United Auto Workers prepares another sellout contract at Columbia University

With the ongoing strike by 3,000 graduate and undergraduate student workers at Columbia University in New York City in its ninth week, the leadership of the Student Workers of Columbia-United Auto Workers union (SWC-UAW) has signaled that a tentative agreement with the university is close at hand.

Columbia strikers picketing (WSWS)

Based on what the SWC and Columbia have already agreed upon, it is clear that the resulting contract would be wholly inadequate in meeting the needs of striking student workers facing surging inflation.

Last week, in the face of the university’s continued stonewalling and illegal threat to not reappoint striking graduate workers next semester, the SWC presented a package to Columbia “designed to end the strike while still securing a fair contract for our workers.” In a public document the SWC circulated to explain the contents of the package, they boasted:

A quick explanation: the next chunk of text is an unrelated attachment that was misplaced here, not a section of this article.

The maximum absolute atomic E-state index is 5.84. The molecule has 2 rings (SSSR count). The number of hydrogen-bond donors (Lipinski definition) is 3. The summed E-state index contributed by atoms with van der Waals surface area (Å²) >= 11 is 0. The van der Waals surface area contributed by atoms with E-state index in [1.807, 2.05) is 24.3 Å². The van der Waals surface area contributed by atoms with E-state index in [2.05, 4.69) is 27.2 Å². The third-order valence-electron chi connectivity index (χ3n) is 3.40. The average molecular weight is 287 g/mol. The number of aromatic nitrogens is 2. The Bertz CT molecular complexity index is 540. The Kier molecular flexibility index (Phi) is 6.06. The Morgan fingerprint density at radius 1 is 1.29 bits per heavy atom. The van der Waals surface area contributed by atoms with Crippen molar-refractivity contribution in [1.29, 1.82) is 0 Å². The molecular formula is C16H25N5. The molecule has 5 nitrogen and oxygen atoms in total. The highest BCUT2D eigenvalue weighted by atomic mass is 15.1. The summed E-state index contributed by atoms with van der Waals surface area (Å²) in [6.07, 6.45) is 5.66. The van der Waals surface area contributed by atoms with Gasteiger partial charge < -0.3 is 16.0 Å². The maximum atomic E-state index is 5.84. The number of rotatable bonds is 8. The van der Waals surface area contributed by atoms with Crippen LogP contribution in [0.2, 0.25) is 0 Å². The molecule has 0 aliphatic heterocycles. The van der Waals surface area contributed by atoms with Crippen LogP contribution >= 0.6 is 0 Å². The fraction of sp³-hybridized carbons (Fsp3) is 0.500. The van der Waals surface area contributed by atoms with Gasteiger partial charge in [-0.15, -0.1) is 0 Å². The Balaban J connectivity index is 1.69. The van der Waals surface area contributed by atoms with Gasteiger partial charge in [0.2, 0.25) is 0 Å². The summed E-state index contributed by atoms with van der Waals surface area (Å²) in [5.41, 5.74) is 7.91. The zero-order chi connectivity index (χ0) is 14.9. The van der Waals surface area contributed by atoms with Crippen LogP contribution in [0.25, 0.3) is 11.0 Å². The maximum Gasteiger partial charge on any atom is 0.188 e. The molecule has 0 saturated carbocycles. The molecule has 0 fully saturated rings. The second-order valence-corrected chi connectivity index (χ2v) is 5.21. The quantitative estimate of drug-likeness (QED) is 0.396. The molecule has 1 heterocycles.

The package we presented today also represents dramatic compromises on issues that the University identified as concerns. Today’s package costs $15.7 million less (21.5%) than our December 7 proposal and $30.4 million less (34.7%) than our November 2 proposal. It has a total cost of approximately $57.2 million over the status quo over 3 years—about $19 million per year. That’s just 0.6% of the $3.33 billion Columbia’s assets appreciated in the past year alone.

This wildly open admission of how quickly and substantially the SWC’s bargaining committee (BC) has conceded on workers’ demands and the minuscule financial impact their package has in comparison to Columbia’s enormous wealth speaks volumes about the character of the TA.

Notably, these recent money-saving concessions have been negotiated under a state mediator the SWC BC agreed to bring in. It has been fully evident from the start that the ostensibly nonpartisan state mediator has been negotiating on behalf of the university.